As ’twou’d be an unpardonable Negligence in an Ambassador not to pay his Respects to the Sovereign of the State where he is commission’d to reside; so it wou’d be altogether inexcusable in me not to address myself, with a particular Respect, to the Fair Sex, who are the Sovereigns of the Empire of Conversation. I approach them with Reverence; and were not my Countrymen, the Learned, a stubborn independent Race of Mortals, extremely jealous of their Liberty, and unaccustom’d to Subjection, I shou’d resign into their fair Hands the sovereign Authority over the Republic of Letters. As the Case stands, my Commission extends no farther, than to desire a League, offensive and defensive, against our common Enemies, against the Enemies of Reason and Beauty, People of dull Heads and cold Hearts. From this Moment let us pursue them with the severest Vengeance: Let no Quarter be given, but to those of sound Understandings and delicate Affections; and these Characters, ’tis to be presum’d, we shall always find inseparable.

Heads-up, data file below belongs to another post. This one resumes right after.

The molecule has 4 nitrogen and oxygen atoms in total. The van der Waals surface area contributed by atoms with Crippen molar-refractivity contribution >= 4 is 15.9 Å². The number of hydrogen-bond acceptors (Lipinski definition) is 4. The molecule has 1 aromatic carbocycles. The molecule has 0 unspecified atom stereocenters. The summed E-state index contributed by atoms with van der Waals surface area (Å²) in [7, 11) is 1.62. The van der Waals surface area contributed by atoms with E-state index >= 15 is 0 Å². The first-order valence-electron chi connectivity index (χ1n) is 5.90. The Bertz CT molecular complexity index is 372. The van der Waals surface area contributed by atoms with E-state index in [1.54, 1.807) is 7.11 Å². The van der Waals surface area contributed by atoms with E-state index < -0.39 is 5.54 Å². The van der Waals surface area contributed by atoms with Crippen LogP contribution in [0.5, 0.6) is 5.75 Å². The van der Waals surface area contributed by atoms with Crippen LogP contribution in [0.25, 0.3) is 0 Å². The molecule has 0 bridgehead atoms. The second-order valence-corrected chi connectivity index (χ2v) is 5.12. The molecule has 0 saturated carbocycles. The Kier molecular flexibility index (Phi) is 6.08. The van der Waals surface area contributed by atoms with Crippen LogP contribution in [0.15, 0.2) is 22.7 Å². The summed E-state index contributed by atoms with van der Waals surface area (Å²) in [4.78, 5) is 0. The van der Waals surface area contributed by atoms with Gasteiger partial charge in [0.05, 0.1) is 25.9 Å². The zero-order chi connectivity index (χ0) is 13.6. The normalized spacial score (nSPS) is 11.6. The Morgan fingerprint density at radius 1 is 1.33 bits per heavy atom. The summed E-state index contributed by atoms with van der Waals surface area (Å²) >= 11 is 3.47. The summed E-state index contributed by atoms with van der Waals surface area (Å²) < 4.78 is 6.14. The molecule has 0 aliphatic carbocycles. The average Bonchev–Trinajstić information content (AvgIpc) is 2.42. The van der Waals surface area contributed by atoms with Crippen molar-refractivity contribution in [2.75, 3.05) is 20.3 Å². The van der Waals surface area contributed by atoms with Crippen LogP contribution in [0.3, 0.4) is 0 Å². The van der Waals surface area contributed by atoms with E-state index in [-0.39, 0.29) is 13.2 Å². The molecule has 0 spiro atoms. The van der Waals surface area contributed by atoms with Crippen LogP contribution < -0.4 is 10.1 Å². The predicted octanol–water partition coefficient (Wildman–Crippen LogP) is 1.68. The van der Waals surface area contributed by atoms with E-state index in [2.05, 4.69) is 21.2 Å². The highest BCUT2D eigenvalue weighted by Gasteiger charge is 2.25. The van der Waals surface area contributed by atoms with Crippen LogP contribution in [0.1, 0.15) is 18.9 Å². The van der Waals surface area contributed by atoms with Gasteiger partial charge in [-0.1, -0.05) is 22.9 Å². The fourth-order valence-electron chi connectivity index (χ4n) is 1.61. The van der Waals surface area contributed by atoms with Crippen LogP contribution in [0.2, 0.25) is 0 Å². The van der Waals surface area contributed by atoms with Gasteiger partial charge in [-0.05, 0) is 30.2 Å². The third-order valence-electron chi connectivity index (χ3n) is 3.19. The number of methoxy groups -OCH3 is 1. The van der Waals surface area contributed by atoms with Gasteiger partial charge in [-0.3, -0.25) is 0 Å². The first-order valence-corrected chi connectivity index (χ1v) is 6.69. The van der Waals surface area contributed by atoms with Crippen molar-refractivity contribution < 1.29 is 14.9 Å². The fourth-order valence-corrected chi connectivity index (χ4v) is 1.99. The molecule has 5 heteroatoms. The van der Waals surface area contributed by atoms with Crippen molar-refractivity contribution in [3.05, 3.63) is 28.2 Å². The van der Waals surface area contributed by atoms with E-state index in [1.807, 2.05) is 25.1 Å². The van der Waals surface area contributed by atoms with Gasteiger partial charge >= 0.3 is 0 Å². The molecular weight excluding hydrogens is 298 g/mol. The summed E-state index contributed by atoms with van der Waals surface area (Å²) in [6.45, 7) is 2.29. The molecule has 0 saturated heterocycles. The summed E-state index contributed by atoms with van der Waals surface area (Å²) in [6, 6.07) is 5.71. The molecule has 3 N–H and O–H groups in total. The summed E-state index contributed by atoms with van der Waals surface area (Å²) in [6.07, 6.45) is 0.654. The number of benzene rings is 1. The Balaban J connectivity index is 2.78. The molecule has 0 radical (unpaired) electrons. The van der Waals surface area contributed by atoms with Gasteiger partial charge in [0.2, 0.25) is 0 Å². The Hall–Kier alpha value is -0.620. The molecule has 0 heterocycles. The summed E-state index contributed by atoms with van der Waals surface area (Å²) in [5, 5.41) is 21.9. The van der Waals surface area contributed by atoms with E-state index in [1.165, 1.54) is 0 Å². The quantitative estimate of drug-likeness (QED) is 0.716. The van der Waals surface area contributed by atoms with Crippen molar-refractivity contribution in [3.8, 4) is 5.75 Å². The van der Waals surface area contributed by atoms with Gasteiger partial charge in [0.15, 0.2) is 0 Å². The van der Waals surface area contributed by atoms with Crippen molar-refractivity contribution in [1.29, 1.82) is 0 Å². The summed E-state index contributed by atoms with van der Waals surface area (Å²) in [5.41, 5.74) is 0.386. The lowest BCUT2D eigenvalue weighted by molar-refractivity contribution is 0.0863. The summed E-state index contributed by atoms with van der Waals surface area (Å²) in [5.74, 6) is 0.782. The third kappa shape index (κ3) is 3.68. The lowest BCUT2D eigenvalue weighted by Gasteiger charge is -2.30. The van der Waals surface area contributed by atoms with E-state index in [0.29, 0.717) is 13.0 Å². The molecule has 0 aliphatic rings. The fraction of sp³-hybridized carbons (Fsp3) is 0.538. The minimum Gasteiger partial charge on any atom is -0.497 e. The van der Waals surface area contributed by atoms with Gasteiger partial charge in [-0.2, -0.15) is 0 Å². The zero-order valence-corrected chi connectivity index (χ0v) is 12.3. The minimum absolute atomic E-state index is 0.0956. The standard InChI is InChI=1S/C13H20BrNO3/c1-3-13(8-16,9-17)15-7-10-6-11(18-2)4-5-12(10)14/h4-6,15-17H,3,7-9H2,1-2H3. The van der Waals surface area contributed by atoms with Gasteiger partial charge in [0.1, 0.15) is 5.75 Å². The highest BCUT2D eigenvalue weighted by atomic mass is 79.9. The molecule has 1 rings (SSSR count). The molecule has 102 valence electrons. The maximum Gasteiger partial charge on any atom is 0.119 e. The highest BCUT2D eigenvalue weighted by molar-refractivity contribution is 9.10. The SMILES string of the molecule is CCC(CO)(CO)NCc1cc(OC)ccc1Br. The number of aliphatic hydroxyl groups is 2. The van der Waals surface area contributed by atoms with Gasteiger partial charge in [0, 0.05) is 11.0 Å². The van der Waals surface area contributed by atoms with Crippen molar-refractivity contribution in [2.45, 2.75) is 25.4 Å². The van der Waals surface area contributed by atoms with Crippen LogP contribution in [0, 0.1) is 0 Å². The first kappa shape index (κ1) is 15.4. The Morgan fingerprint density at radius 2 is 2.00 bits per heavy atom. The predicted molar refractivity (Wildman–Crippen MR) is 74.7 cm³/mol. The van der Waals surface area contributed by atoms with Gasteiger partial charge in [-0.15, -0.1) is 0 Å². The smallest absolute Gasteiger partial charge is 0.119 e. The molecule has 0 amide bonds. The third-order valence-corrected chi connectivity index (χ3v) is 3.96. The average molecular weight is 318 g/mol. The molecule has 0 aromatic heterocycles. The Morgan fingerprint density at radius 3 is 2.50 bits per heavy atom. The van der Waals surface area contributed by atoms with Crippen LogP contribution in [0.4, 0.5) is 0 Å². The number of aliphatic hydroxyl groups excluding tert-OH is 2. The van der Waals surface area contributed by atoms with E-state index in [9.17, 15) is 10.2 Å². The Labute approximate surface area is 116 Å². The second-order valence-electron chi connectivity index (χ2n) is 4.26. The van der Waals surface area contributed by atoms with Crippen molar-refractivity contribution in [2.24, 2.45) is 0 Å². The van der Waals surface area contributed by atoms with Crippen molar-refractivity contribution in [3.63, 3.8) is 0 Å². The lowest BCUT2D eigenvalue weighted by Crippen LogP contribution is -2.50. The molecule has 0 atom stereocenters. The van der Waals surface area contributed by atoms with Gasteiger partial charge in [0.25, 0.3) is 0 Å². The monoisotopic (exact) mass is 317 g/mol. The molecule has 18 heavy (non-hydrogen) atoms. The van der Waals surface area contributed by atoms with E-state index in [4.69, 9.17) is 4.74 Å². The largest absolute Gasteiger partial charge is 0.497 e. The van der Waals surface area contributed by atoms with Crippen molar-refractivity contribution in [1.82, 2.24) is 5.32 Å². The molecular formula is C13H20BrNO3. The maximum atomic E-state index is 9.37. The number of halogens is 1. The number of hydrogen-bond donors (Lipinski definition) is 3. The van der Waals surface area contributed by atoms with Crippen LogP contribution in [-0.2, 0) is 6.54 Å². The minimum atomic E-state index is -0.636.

To be serious, and to quit the Allusion before it be worn thread-bare, I am of Opinion, that Women, that is, Women of Sense and Education (for to such alone I address myself) are much better Judges of all polite Writing than Men of the same Degree of Understanding; and that ’tis a vain Pannic, if they be so far terrify’d with the common Ridicule that is levell’d against learned Ladies, as utterly to abandon every Kind of Books and Study to our Sex. Let the Dread of that Ridicule have no other Effect, than to make them conceal their Knowledge before Fools, who are not worthy of it, nor of them. Such will still presume upon the vain Title of the Male Sex to affect a Superiority above them: But my fair Readers may be assur’d, that all Men of Sense, who know the World, have a great Deference for their Judgment of such Books as ly within the Compass of their Knowledge, and repose more Confidence in the Delicacy of their Taste, tho’ unguided by Rules, than in all the dull Labours of Pedants and Commentators. In a neighbouring Nation, equally famous for good Taste, and for Gallantry, the Ladies are, in a Manner, the Sovereigns of the learned World, as well as of the conversible; and no polite Writer pretends to venture upon the Public, without the Approbation of some celebrated Judges of that Sex. Their Verdict is, indeed, sometimes complain’d of; and, in particular, I find, that the Admirers of Corneille, to save that great Poet’s Honour upon the Ascendant that Racine began to take over him, always said, That it was not to be expected, that so old a Man could dispute the Prize, before such Judges, with so young a Man as his Rival. But this Observation has been found unjust, since Posterity seems to have ratify’d the Verdict of that Tribunal: And Racine, tho’ dead, is still the Favourite of the Fair Sex, as well as of the best Judges among the Men.